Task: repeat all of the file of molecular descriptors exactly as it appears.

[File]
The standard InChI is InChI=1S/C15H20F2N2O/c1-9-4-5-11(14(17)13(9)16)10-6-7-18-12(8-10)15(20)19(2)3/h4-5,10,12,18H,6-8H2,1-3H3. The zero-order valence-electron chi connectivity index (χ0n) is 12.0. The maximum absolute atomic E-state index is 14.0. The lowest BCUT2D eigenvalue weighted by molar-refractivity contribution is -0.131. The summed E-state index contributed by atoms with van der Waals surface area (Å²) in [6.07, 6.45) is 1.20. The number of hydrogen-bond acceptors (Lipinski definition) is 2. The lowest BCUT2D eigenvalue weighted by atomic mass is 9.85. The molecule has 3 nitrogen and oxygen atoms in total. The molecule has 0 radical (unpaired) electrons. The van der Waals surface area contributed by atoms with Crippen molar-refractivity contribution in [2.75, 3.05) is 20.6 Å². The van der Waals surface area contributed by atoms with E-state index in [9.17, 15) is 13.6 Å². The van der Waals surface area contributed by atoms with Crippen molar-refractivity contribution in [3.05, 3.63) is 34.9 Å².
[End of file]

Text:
The standard InChI is InChI=1S/C15H20F2N2O/c1-9-4-5-11(14(17)13(9)16)10-6-7-18-12(8-10)15(20)19(2)3/h4-5,10,12,18H,6-8H2,1-3H3. The zero-order valence-electron chi connectivity index (χ0n) is 12.0. The maximum absolute atomic E-state index is 14.0. The lowest BCUT2D eigenvalue weighted by molar-refractivity contribution is -0.131. The summed E-state index contributed by atoms with van der Waals surface area (Å²) in [6.07, 6.45) is 1.20. The number of hydrogen-bond acceptors (Lipinski definition) is 2. The lowest BCUT2D eigenvalue weighted by atomic mass is 9.85. The molecule has 3 nitrogen and oxygen atoms in total. The molecule has 0 radical (unpaired) electrons. The van der Waals surface area contributed by atoms with Crippen molar-refractivity contribution in [2.75, 3.05) is 20.6 Å². The van der Waals surface area contributed by atoms with E-state index in [9.17, 15) is 13.6 Å². The van der Waals surface area contributed by atoms with Crippen molar-refractivity contribution in [3.05, 3.63) is 34.9 Å².